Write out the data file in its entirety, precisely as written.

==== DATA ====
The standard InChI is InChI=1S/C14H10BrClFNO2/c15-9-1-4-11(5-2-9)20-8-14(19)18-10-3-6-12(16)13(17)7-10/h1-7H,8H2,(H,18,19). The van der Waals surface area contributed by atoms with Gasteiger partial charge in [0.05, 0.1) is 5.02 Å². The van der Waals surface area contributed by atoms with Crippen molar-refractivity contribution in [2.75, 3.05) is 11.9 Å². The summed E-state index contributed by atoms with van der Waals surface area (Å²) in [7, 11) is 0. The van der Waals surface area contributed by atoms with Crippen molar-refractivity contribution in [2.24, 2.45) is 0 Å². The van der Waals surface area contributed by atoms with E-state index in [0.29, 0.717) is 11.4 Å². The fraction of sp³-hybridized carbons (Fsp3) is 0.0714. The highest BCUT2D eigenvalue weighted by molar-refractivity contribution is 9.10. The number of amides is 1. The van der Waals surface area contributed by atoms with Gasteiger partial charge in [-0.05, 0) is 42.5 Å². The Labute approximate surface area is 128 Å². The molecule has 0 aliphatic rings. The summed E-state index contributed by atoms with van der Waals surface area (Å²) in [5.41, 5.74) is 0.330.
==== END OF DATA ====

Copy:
The standard InChI is InChI=1S/C14H10BrClFNO2/c15-9-1-4-11(5-2-9)20-8-14(19)18-10-3-6-12(16)13(17)7-10/h1-7H,8H2,(H,18,19). The van der Waals surface area contributed by atoms with Gasteiger partial charge in [0.05, 0.1) is 5.02 Å². The van der Waals surface area contributed by atoms with Crippen molar-refractivity contribution in [2.75, 3.05) is 11.9 Å². The summed E-state index contributed by atoms with van der Waals surface area (Å²) in [7, 11) is 0. The van der Waals surface area contributed by atoms with Crippen molar-refractivity contribution in [2.24, 2.45) is 0 Å². The van der Waals surface area contributed by atoms with E-state index in [0.29, 0.717) is 11.4 Å². The fraction of sp³-hybridized carbons (Fsp3) is 0.0714. The highest BCUT2D eigenvalue weighted by molar-refractivity contribution is 9.10. The number of amides is 1. The van der Waals surface area contributed by atoms with Gasteiger partial charge in [-0.05, 0) is 42.5 Å². The Labute approximate surface area is 128 Å². The molecule has 0 aliphatic rings. The summed E-state index contributed by atoms with van der Waals surface area (Å²) in [5.41, 5.74) is 0.330.